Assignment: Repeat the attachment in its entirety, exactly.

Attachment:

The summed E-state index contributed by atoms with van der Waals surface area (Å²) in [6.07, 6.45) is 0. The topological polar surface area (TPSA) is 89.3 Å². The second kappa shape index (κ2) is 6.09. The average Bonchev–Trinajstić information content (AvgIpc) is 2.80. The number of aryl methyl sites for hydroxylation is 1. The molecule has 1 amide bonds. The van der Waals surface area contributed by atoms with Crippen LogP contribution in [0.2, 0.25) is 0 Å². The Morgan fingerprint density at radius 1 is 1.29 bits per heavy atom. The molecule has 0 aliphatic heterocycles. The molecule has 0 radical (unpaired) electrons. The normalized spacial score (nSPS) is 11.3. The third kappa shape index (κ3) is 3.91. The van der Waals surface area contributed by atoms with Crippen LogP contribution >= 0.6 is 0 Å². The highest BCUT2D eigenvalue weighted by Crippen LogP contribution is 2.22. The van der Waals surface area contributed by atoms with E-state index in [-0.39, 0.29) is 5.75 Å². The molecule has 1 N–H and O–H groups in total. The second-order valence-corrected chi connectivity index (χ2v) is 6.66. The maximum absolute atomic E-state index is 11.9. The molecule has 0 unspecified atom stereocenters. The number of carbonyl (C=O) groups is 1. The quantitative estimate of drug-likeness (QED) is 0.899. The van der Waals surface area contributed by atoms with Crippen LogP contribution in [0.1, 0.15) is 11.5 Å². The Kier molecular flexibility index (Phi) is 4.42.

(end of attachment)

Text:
The summed E-state index contributed by atoms with van der Waals surface area (Å²) in [6.07, 6.45) is 0. The topological polar surface area (TPSA) is 89.3 Å². The second kappa shape index (κ2) is 6.09. The average Bonchev–Trinajstić information content (AvgIpc) is 2.80. The number of aryl methyl sites for hydroxylation is 1. The molecule has 1 amide bonds. The van der Waals surface area contributed by atoms with Crippen LogP contribution in [0.2, 0.25) is 0 Å². The Morgan fingerprint density at radius 1 is 1.29 bits per heavy atom. The molecule has 0 aliphatic heterocycles. The molecule has 0 radical (unpaired) electrons. The normalized spacial score (nSPS) is 11.3. The third kappa shape index (κ3) is 3.91. The van der Waals surface area contributed by atoms with Crippen LogP contribution >= 0.6 is 0 Å². The highest BCUT2D eigenvalue weighted by Crippen LogP contribution is 2.22. The van der Waals surface area contributed by atoms with E-state index in [-0.39, 0.29) is 5.75 Å². The molecule has 1 N–H and O–H groups in total. The second-order valence-corrected chi connectivity index (χ2v) is 6.66. The maximum absolute atomic E-state index is 11.9. The molecule has 0 unspecified atom stereocenters. The number of carbonyl (C=O) groups is 1. The quantitative estimate of drug-likeness (QED) is 0.899. The van der Waals surface area contributed by atoms with Crippen LogP contribution in [0.1, 0.15) is 11.5 Å². The Kier molecular flexibility index (Phi) is 4.42.